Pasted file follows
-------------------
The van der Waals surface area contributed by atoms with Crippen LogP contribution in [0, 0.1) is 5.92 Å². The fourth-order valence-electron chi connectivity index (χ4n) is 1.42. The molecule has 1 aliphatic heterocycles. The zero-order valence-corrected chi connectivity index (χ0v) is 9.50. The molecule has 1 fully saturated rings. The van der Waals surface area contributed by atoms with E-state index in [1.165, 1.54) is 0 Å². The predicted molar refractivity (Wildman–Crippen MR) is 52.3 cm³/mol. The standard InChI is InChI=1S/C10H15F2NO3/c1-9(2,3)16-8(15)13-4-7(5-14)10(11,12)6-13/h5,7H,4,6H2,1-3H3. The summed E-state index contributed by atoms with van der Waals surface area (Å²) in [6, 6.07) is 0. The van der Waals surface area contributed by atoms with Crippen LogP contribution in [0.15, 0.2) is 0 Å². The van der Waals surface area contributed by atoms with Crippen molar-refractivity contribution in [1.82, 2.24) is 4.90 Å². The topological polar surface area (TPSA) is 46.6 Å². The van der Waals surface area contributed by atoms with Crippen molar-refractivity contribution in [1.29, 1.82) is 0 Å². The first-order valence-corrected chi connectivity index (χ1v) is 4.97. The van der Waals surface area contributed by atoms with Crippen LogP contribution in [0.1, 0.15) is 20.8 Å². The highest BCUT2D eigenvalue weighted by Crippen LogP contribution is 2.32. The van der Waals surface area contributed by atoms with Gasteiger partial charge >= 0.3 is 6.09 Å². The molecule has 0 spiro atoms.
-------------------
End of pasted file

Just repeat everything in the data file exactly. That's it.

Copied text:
The van der Waals surface area contributed by atoms with Crippen LogP contribution in [0, 0.1) is 5.92 Å². The fourth-order valence-electron chi connectivity index (χ4n) is 1.42. The molecule has 1 aliphatic heterocycles. The zero-order valence-corrected chi connectivity index (χ0v) is 9.50. The molecule has 1 fully saturated rings. The van der Waals surface area contributed by atoms with E-state index in [1.165, 1.54) is 0 Å². The predicted molar refractivity (Wildman–Crippen MR) is 52.3 cm³/mol. The standard InChI is InChI=1S/C10H15F2NO3/c1-9(2,3)16-8(15)13-4-7(5-14)10(11,12)6-13/h5,7H,4,6H2,1-3H3. The summed E-state index contributed by atoms with van der Waals surface area (Å²) in [6, 6.07) is 0. The van der Waals surface area contributed by atoms with Crippen LogP contribution in [0.15, 0.2) is 0 Å². The van der Waals surface area contributed by atoms with Crippen molar-refractivity contribution in [1.82, 2.24) is 4.90 Å². The topological polar surface area (TPSA) is 46.6 Å². The van der Waals surface area contributed by atoms with Crippen molar-refractivity contribution in [1.29, 1.82) is 0 Å². The first-order valence-corrected chi connectivity index (χ1v) is 4.97. The van der Waals surface area contributed by atoms with Crippen LogP contribution in [0.1, 0.15) is 20.8 Å². The highest BCUT2D eigenvalue weighted by Crippen LogP contribution is 2.32. The van der Waals surface area contributed by atoms with Gasteiger partial charge >= 0.3 is 6.09 Å². The molecule has 0 spiro atoms.